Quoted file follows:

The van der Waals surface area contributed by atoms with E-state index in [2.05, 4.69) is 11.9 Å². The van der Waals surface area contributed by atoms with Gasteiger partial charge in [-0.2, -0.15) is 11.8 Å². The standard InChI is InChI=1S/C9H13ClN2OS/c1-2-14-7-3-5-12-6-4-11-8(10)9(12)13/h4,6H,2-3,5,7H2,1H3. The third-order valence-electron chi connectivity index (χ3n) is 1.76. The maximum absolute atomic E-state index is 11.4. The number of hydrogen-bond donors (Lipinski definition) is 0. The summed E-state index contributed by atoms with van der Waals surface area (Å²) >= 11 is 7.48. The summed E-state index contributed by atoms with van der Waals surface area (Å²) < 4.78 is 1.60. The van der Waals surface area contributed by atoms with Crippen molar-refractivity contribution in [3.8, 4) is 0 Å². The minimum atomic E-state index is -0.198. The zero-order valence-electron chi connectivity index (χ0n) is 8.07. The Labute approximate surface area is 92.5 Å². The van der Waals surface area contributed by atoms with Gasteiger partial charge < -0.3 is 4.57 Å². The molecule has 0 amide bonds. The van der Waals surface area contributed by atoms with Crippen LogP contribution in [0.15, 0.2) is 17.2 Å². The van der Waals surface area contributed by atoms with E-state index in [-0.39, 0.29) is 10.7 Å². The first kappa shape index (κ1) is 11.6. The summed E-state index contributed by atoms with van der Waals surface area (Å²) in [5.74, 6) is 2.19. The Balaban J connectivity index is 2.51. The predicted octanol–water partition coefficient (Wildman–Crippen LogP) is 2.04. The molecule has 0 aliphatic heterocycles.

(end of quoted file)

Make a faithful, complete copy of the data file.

The van der Waals surface area contributed by atoms with E-state index in [2.05, 4.69) is 11.9 Å². The van der Waals surface area contributed by atoms with Gasteiger partial charge in [-0.2, -0.15) is 11.8 Å². The standard InChI is InChI=1S/C9H13ClN2OS/c1-2-14-7-3-5-12-6-4-11-8(10)9(12)13/h4,6H,2-3,5,7H2,1H3. The third-order valence-electron chi connectivity index (χ3n) is 1.76. The maximum absolute atomic E-state index is 11.4. The number of hydrogen-bond donors (Lipinski definition) is 0. The summed E-state index contributed by atoms with van der Waals surface area (Å²) >= 11 is 7.48. The summed E-state index contributed by atoms with van der Waals surface area (Å²) < 4.78 is 1.60. The van der Waals surface area contributed by atoms with Crippen molar-refractivity contribution in [3.8, 4) is 0 Å². The minimum atomic E-state index is -0.198. The zero-order valence-electron chi connectivity index (χ0n) is 8.07. The Labute approximate surface area is 92.5 Å². The van der Waals surface area contributed by atoms with Gasteiger partial charge < -0.3 is 4.57 Å². The molecule has 0 amide bonds. The van der Waals surface area contributed by atoms with Crippen LogP contribution in [0.15, 0.2) is 17.2 Å². The van der Waals surface area contributed by atoms with E-state index in [-0.39, 0.29) is 10.7 Å². The first kappa shape index (κ1) is 11.6. The summed E-state index contributed by atoms with van der Waals surface area (Å²) in [5.74, 6) is 2.19. The Balaban J connectivity index is 2.51. The predicted octanol–water partition coefficient (Wildman–Crippen LogP) is 2.04. The molecule has 0 aliphatic heterocycles.